How would you define an adult learner? A widely accepted definition
comes from the National Commission on Higher Education and the Adult Learner, which defines "Adult Learner" as an individual
whose major role in life is something other than full-time student. And we know from experience that that other role very
often preempts education. We need to understand some of the differences between
adult learners and children to help shape our classes.
Here are a few general characteristics of adult learners
as compared to children:
Children view the established learning content as important
because adults tell them it is important.
Adults often have very different
ideas about what is important to learn.
Children's readiness to learn is linked to both academic
development and biological development.
Adults' readiness to learn
is more directly linked to need -- needs related to fulfilling their roles as workers, spouses, parents, etc. and coping with
life changes (divorce, death of a loved one, retirement, etc.).
Children learn (at least in part) because learning will
be of use in the future.
Adults are more concerned
about the immediate applicability of learning.
(Visit http://www-ed.fnal.gov/lincon/staff_adult.shtml to see the complete
list of adult characteristics.)
In short, adults have formed an opinion about what they
need to know now and how they can use this newly acquired knowledge to make their lives better. That’s why individualized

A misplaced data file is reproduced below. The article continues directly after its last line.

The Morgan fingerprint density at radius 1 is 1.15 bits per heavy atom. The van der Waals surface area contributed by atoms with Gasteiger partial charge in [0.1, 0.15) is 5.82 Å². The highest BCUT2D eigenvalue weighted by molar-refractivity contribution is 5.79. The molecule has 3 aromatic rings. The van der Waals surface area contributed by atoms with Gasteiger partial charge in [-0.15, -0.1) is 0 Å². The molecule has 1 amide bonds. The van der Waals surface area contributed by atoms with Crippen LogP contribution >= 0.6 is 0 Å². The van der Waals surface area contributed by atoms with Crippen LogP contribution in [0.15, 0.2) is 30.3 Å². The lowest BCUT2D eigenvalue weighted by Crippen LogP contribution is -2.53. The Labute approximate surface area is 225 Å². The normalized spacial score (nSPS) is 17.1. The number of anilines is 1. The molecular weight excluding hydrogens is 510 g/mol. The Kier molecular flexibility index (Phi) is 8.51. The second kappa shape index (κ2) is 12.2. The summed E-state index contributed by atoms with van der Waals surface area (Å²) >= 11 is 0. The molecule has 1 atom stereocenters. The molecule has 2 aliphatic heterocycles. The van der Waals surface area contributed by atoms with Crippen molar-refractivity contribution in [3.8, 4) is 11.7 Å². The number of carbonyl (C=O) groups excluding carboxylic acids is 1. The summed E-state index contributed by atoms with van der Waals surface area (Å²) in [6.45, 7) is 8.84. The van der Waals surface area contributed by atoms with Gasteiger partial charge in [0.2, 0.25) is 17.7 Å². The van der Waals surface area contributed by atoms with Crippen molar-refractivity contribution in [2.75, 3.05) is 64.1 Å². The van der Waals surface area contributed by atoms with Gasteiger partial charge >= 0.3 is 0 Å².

instruction works better – the learner sets the goals and the instructor guides the learning. It also explains why some
beautifully crafted and executed lessons fail – the learners didn’t want or need that particular knowledge. The
content of what you teach adults is very different than what you teach children. Where we should
see similarities is in how
Current educational research points to ‘engaged
learning’ as the right direction to move in. Engaged Learning is a collaborative learning process in which the teacher
and student are partners in constructing knowledge and answering essential questions. Students establish their own learning
goals and work together in groups, exploring appropriate resources to answer meaningful questions. Tasks are multidisciplinary
and authentic, with connections to the real world.
EEEngaged Learning seems to
take all of the adult learner’s characteristics into account and provides a good model for planning our courses. The teacher has a very different role in this kind of learning center: The role of